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Column: Rigging the rules against unions

AUSTIN, Texas -- There's one direct, grassroots way that workaday folks can create more fairness in our country's plutocratic, corporate-controlled economy: unite in unions. Indeed, some 60 million workers say they'd join a union today if they could.

Well ... why can't they?

Because corporate chieftains and Wall Street financiers don't want us hoi polloi having any real say over such things as offshoring, downsizing, wages, benefits, and working conditions. So, for decades, they have deployed their lawyers, lobbyists, and politicians to rig the rules of unionization to keep people from joining together.

For example, the Railway Labor Act, which sets union rules for railroads and airlines, has a tricky little provision to sidetrack nearly all new unionizing efforts in these industries. When a vote is taken among workers to decide whether they want a union, all employees who don't vote are counted as "no" -- rather than not counted at all, as happens with non-voters in every other American election.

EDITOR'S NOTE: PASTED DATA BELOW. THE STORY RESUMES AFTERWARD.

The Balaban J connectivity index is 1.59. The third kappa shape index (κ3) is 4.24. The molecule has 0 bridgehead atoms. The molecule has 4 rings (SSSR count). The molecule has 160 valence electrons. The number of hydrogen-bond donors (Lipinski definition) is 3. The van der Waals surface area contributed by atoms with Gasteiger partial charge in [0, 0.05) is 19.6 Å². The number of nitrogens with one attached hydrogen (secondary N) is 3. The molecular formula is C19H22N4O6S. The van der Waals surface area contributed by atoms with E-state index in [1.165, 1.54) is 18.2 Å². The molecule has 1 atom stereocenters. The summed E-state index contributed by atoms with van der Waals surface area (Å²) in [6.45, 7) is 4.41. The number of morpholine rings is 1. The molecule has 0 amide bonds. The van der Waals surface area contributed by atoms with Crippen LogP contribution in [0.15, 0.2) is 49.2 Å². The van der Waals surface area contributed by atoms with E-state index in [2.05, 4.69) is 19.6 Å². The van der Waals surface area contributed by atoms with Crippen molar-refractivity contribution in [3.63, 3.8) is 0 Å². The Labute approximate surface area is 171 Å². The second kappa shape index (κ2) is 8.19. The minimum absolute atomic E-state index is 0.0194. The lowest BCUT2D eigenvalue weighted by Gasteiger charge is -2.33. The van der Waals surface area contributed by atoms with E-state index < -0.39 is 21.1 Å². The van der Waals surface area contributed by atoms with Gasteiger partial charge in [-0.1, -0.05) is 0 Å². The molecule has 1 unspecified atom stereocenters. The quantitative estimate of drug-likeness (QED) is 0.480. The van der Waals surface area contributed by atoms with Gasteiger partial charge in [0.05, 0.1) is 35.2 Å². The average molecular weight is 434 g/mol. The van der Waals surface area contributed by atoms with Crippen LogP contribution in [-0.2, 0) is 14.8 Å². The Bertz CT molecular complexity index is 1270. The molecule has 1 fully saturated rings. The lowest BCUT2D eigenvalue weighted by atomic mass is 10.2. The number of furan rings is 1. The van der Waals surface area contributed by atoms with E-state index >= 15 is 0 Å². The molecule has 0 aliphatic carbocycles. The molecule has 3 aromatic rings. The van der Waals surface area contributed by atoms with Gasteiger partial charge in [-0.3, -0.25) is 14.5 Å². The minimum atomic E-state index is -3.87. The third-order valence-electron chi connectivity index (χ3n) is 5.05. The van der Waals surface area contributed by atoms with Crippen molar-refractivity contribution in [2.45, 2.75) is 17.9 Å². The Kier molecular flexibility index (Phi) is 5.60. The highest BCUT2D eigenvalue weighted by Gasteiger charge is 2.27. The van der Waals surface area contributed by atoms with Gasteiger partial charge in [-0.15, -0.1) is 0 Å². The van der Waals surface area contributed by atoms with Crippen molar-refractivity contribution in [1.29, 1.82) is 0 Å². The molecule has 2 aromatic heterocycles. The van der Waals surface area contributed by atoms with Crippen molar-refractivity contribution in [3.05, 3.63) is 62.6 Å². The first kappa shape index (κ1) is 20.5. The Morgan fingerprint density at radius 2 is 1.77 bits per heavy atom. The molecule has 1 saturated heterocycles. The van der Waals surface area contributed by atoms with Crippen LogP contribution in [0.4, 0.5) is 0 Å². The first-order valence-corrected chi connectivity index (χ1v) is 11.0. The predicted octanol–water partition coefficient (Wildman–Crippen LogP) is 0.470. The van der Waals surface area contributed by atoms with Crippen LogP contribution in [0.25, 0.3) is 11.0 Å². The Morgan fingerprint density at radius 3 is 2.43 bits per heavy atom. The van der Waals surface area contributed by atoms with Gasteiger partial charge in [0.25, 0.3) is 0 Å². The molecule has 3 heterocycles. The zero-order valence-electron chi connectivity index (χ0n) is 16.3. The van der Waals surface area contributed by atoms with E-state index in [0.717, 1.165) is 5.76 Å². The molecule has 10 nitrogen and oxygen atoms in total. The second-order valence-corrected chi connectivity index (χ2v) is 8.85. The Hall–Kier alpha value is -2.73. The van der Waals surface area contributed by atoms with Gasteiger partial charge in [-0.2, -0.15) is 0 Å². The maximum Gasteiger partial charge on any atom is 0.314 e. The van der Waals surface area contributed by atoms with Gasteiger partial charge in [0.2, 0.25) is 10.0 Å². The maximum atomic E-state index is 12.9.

However, the Obama administration has now repealed this absurdity, and -- Whoa, Nellie! -- the airlines have gone bonkers, unleashing their political partisans to howl in protest. Sen. Johnny Isakson (D-GA), a well-funded attack dog for Delta Airlines, stood on his hind legs to declare that deleting non-voters from the "no" column was an "assault on employee rights."

Really, Johnny? Then how would you like playing by such rigged rules for your own elections? In his last run, 79 percent of eligible Georgians either voted against Isakson or did not vote -- so non-voters would've soundly defeated him.

Hmmm ... If it would get rid of all the Isaksons, maybe the non-voter system might be a good thing after all -- which is why hypocrites like him would never be for it.

Jim Hightower is a radio commentator, writer, and public speaker. He's also editor of the populist newsletter, The Hightower Lowdown.

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